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Ivan Homola Wednesday, November 30, 2022

Ultimate Guide To Automated Code Analysis

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Ivan Homola, Author

Indie maker with a passion for SEO working on web projects. Ex-mobile dev-agency owner. Now, helping early stage founders turn their side projects into businesses.

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Do you want to avoid big code quality problems, dangerous bugs, bad coding practices, and vulnerabilities in your code? Then, you need a tool to help you automate this process.

Automated code analysis is an essential part of modern software development. It will save you time and keep your code clean according to standards.

In this guide, you will learn about code analysis techniques and a tool that can help you to perform such automation with a few easy steps.

What is code analysis?

Code analysis examines source code to determine how it works, evaluate its structure, detect errors, and identify security vulnerabilities and other potential problems that could lead to system crashes or data loss.

It is a critical part of software development and helps ensure software quality and integrity.

A programmer or reviewer can perform it manually or by using automated tools. Mostly tools help create a high-level overview of code metrics.

The metrics are on some attributes, such as code size, the number of lines of code, security issues, dependencies deprecation, or the number of unique and duplicate functions.

The 5 most common code analysis techniques

You can use several code analysis techniques to do manual or automated code quality checks and identify potential issues.

The most common techniques include static and dynamic analysis, automated and manual review, and security analysis.

Static code analysis

A powerful debugging method identifies potential source code issues without running the program.

Dynamic analysis

It is the process of analyzing code while it is running.

It involves monitoring the execution of the code and looking for patterns that indicate potential problems, instrumenting the code to add logging or other features that make it easier to understand what is happening.

Manual review

Manual code review is the process of manually inspecting source code.

A team of developers or code reviewers typically does it. It can be time-consuming and error-prone, but it is still an important part of software development.

Automated review

These operations use automated source code analysis tools to check code for bugs, security vulnerabilities, and other quality issues. It supplements or replaces manual code review.

Security analysis

It is the task of auditing source code to find security vulnerabilities. You can do it manually or using automated tools. It helps to prevent attacks and improve application security.

Core benefits of Automated Code Analysis

Automated code analysis reduces human error by automating the process of checking source code for defects and vulnerabilities.

Thanks to tools, the errors a human reviewer would have caught have now been automatically corrected.

Below are some of the core benefits:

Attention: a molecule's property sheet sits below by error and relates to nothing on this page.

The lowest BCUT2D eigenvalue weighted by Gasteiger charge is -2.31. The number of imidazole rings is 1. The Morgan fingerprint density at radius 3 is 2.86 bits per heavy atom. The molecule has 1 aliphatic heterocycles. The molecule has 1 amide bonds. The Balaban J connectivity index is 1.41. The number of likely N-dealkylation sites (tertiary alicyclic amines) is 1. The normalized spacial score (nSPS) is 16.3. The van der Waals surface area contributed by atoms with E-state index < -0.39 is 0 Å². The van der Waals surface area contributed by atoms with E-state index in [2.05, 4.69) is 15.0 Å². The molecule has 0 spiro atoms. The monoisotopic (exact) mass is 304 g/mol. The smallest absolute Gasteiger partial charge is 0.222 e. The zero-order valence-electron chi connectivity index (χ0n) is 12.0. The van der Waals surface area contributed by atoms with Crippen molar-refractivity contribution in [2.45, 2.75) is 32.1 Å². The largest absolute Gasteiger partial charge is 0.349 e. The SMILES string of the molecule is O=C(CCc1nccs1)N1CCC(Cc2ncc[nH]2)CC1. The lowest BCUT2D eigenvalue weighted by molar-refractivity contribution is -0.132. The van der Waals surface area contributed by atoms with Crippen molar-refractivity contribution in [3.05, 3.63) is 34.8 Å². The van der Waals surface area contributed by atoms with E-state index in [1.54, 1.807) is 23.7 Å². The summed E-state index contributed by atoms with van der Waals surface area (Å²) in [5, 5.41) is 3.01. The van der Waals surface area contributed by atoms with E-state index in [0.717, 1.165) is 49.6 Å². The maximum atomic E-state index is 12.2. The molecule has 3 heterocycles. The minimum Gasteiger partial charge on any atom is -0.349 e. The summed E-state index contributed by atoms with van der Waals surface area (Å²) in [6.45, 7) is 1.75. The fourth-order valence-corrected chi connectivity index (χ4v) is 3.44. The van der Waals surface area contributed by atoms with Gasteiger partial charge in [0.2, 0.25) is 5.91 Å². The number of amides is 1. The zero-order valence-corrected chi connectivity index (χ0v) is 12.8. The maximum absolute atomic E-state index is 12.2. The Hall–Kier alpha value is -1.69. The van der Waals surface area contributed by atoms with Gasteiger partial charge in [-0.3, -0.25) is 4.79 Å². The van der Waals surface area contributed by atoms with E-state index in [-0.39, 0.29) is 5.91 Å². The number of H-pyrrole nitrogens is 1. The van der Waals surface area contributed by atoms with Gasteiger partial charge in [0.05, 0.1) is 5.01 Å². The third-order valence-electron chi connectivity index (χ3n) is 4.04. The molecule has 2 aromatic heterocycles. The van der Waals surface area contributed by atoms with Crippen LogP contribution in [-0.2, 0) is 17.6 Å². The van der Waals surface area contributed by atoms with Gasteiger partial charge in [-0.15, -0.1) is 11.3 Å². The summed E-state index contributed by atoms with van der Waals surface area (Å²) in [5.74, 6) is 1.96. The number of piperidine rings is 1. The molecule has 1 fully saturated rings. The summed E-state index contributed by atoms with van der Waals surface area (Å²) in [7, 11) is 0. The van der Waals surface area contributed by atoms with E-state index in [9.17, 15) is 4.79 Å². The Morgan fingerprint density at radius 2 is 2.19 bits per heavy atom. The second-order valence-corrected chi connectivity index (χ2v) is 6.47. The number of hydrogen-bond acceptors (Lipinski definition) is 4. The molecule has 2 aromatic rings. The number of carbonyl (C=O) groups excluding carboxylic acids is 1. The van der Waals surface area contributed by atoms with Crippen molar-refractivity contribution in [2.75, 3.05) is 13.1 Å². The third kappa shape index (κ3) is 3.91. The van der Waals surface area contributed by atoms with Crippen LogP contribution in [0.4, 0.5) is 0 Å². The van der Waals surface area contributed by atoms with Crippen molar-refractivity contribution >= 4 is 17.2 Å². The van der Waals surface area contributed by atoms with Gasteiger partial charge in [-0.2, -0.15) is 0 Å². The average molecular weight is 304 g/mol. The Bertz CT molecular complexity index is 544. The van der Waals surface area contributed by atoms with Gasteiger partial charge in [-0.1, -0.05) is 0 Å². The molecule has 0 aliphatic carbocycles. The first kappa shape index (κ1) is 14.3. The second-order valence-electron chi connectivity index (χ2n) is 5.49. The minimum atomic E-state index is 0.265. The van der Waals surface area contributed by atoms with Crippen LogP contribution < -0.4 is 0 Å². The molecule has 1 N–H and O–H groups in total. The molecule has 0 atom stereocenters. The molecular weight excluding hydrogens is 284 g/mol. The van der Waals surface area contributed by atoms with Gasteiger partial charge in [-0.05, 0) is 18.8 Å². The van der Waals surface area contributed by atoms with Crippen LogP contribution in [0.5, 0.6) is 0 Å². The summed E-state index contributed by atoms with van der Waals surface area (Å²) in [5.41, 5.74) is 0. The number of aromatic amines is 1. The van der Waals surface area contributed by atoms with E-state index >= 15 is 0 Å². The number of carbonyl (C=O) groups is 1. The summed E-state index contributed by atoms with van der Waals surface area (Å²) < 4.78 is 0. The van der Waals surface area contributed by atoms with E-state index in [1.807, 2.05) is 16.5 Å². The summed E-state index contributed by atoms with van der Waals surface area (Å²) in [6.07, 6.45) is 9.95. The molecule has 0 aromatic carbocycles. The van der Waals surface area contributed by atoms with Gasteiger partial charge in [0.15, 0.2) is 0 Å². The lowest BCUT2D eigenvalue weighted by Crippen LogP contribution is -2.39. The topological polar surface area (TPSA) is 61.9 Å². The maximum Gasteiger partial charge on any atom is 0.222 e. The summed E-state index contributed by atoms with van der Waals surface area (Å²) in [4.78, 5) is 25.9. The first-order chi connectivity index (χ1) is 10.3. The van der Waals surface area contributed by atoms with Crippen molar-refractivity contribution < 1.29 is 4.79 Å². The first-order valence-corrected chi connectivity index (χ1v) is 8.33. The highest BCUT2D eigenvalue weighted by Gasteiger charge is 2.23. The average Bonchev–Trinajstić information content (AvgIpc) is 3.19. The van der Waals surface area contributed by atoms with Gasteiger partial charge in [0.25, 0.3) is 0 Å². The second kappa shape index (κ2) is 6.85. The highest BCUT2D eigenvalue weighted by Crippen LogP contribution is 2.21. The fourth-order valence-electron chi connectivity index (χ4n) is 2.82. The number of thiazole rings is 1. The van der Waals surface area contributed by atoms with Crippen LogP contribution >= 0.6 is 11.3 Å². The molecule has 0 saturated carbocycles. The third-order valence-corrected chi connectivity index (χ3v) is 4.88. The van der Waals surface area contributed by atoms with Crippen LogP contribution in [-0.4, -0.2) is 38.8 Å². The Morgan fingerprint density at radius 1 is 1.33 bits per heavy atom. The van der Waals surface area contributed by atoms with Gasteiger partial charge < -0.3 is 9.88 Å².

Scan codebase quickly

You can analyze thousands of lines of code in minutes and get instant feedback on code quality and best practices, saving you plenty of time.

Early detection of Bugs & Security risks

It can help you identify potential vulnerabilities and bugs early in the software development process. So you can fix them before they become a real security threat.

Improve code quality

Code analysis tools provide feedback on coding style and best standards. It helps to ensure that code is readable, maintainable, and error-free.

Also, it allows the team members to improve the code quality over time.

Difference between code review and code analysis

In the code review process, normally, a developer goes through the code line-by-line, reviewing each line of code for potential issues.

Whereas code analysis uses pre-written checks to determine potential problems with your code, saving you time while ensuring accuracy. The process typically involves automated code analysis tools that search for coding problems and other issues.

Perform automated code analysis with Codiga

Many code analyzers support the features of automating this coding process, like Lint, PMD, FindBugs, CheckStylem, and much more.

But Codiga shines more as a static analysis tool because of its flexibility, feature-richness, and all-in-one solution.

It includes:

  • Get an Instant feedback report inside your IDE.
  • CI/CD pipeline.
  • Supports VS Code, JetBrains, GitHub, GitLab and Bitbucket.
  • You can create your own custom code analysis rules.
  • Quick feedback on each code review about bugs, maintainability, and security.
  • Auto-check according to best security standards like OWASP, CWE, and Mitre.

Let's take a look at some practical examples.

Example:

I've just created a new script and pushed it to the GitHub repository.

The goal of this script is to run the node server and allow a user to access the website's home page.

Custom Codiga rules preview

To connect the Codiga code analysis tool with your repo, you will need to follow below steps:

Note: If you don't have an account, create one for free here.

Codiga's Code Analysis Dashboard

Step 1:

First, go to the code analysis tab.

Here, you will see the list of projects you've created previously.

Otherwise, create a new project.

Codiga code analysis tool - step 1 1

Note: To create a project, you must create a group and link your repository account.